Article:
The word “freedom” was embroidered on the back of a jacket at Comme des Garçons Homme Plus. Perhaps a clue to Rei Kawakubo’s thoughts this season. But who really knows? The designer is famed for keeping the intent behind her collections hushed, and the collections themselves impossibly cubist.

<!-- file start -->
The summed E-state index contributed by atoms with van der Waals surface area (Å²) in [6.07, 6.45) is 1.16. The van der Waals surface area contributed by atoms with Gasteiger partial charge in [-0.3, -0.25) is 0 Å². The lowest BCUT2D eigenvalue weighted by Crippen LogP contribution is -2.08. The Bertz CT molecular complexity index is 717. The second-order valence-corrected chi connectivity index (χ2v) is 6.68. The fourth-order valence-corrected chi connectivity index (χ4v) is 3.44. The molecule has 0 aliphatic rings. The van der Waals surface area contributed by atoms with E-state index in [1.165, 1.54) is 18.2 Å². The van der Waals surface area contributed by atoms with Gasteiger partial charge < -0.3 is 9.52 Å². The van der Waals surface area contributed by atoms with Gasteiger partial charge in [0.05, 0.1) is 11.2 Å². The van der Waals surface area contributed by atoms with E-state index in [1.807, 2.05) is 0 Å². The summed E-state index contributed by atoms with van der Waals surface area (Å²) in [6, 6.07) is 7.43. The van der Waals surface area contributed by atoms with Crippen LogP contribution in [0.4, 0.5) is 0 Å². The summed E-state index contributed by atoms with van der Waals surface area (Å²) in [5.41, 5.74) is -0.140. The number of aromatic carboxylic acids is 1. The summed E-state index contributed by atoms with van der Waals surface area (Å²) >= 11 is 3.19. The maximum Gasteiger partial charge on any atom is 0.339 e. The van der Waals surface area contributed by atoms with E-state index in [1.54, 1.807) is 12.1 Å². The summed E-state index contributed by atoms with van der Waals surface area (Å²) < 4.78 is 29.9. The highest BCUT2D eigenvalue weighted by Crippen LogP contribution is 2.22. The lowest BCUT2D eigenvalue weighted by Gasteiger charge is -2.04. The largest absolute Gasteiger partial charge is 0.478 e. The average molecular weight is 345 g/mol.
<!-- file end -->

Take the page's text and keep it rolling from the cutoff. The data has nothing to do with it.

Kawakubo’s deft tailoring, pinched, spliced, slashed and monochrome, was the base for the season, with added, subtle gestures of military-wear. But the uniformity was undermined by a wonderfully absurd bricolage of fantasies. Not in the least, given the casting of pallid boys in sherbet-y wigs that called to mind bishōnen (the Japanese aesthetic-phenomenon of hyper-beautiful, delicate young men). Some details were feminine: floral brocades, glittering lurex, exposed abs, culottes that billowed like skirts. Others, child-like: 3D plastic dinosaurs, cars and trains stuck onto Nikes, or on the backs of jackets. Homage was also paid to Teddy Boys, with some heavily draped suits styled with brothel creepers. It was all part of an overarching narrative that felt spiritedly rebellious, that told a story of identity outgrowing the fabric confines of the uniform. It was, indeed, an essay on the question of freedom – and a beautifully argued one at that.